41 thoughts on “News/Politics 5-5-17

  1. Debra and AJ, Your man is on a roll. He didn’t help get the healthcare bill passed, but he didn’t do anything to hurt its chances either. Then last night he met with the leader of Australia without fighting.

    Congratulations! You must feel like the parents of a child who was successfully taken out in public without any tantrums.

    Liked by 2 people

  2. Chas, Debra and I have very different views about the federal government’s ability to create jobs. I will let Debra express her view as I would not do it justice. I take the Reaganite position that the best thing the federal government can do to create jobs is to get out of the way of private enterprise.

    Liked by 1 person

  3. Ricky @7:22 I do not advocate digging holes and filling them. But the government should take care of the dam in California that is in dire need of repair/replacement even though it has fallen out of the national news headline. And there are many other repair/ replacement projects that need to be done. Some nuclear plants are aging, and foresight is preferable to clean-up. This is in the public interest.

    Infrastructure should be a high priority, and will have the added benefit of creating some jobs. Unfortunately, for some people the only significant tragedies are the ones close to them. So the Freedom Caucus will probably oppose any and all endeavors unless they are actually all sitting on the next bridge to collapse or downstream of the next failed levee….. which could, on second thought, solve some problems. But that is an extremely uncharitable thought, which I shamefacedly banish, without reservation, never to be thought of again. Never, ever, ever. ;–)

    Liked by 1 person

  4. By the way, I read the Kevin Williamson piece linked at NRO yesterday. It was very good. And the comments that followed were almost as good as the article itself. Williamson engaged several of the commenters. They were very interesting until the very end, when it kind of devolved into a mindless rant (the commenters not Williamson).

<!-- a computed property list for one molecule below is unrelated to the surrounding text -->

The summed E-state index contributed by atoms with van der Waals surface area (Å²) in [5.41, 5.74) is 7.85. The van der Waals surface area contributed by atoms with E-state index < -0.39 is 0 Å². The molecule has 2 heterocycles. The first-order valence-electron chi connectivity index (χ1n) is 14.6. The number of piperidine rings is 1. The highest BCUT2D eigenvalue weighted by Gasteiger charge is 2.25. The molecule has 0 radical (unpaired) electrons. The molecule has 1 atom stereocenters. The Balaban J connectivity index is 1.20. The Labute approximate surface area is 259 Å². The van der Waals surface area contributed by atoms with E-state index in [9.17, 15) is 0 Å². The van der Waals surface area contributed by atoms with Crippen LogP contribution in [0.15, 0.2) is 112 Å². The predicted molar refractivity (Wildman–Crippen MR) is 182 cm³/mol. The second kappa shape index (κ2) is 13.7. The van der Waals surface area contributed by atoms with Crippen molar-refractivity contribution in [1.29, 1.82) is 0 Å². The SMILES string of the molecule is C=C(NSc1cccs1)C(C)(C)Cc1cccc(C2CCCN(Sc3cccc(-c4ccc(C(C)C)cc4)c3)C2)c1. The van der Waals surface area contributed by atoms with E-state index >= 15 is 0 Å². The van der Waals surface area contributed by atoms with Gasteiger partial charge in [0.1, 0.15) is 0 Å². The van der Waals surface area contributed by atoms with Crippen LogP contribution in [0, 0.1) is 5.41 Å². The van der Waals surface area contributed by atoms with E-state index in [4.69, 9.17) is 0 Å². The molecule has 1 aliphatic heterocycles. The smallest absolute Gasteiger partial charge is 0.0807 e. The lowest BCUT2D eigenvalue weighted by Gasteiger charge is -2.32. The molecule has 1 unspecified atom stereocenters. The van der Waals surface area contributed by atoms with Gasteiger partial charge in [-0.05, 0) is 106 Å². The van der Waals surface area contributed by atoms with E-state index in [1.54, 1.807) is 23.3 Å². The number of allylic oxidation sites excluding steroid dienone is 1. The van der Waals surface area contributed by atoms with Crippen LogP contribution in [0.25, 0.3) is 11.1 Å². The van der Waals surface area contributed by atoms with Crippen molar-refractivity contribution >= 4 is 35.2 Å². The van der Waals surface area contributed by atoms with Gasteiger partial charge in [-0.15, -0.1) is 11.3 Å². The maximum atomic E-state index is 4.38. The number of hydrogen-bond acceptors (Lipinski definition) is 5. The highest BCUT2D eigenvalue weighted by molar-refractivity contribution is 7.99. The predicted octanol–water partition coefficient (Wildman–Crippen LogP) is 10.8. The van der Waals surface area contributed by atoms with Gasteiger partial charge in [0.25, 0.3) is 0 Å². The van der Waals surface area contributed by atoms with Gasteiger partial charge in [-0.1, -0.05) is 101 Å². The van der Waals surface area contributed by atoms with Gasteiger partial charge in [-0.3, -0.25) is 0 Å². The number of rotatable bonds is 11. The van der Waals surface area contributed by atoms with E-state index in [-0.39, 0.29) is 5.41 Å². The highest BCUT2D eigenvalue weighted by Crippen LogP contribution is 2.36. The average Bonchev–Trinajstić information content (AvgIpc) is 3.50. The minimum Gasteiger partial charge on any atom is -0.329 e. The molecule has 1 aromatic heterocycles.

Liked by 1 person

  5. That Williamson piece was sad. I was born in West Texas. When my son was at Tech, he told me how the culture had deteriorated among the young and middle-aged folks. The 90 years olds were just as I remembered them.


  6. I am in favor of repair and upgrading of infrastructure.. What bugs me is that we have doubled the national debt in eight years had have nothing.
    to show for it.

    Liked by 2 people

  7. Lots of healthcare, lots of disability payments, lots of food stamps, lots of bailouts, lots of unemployment insurance.

    Lots of “compassion”.


  8. Chas, After the stimulus package passed, I saw a few road projects in CT and elsewhere that had signs letting people know that the work was being done with stimulus money. Most of these projects were fairly small.

    There was a much larger public utility project for electricity and high-speed internet undertaken in Chattanooga, which its detractors pegged as a boondoggle and a bad deal for consumers. But that is not my experience here. The electricity here is cheaper than our neighboring county, in which I also lived for several years.

    The high-speed internet is wonderfully reliable. It would be very unsatisfactory to have to go back to Comcast/Charter (which I also had for many years). The service is light years better. We live in a windy area. If the service is taken out in a wind storm, it has usually been restored within an hour, and often in much less than an hour. They are always on top of things. I had a very different experience with Comcast.


  9. Democrats and their minions in the press continue to push this fake news story, despite no evidence to back it.


    “Asked Wednesday whether or not she had seen any evidence of collusion between the Trump campaign and Russia, Senator Dianne Feinstein said she hadn’t.

    “I know that you and some of your colleagues from the Senate Intelligence Committee drove over to Langley, Virginia yesterday to CIA headquarters and you were briefed,” CNN host Wolf Blitzer said. He continued, “You don’t have to provide us with any classified information, Senator, but do you believe, do you have evidence that there was in fact collusion between Trump associates and Russia during the campaign?”

    “Not at this time,” Feinstein replied.”

    “Add Sen. Feinstein’s comments yesterday to that list and you have two months of Democrats hinting but not offering any proof. And that’s just the elected politicians. Progressive media people like MSNBC’s Rachel Maddow have been much less restrained. From the Intercept:

    The Intercept conducted a quantitative study of all 28 TRMS episodes in the six-week period between February 20 and March 31. Russia-focused segments accounted for 53 percent of these broadcasts.

    That figure is conservative, excluding segments where Russia was discussed, but was not the overarching topic.”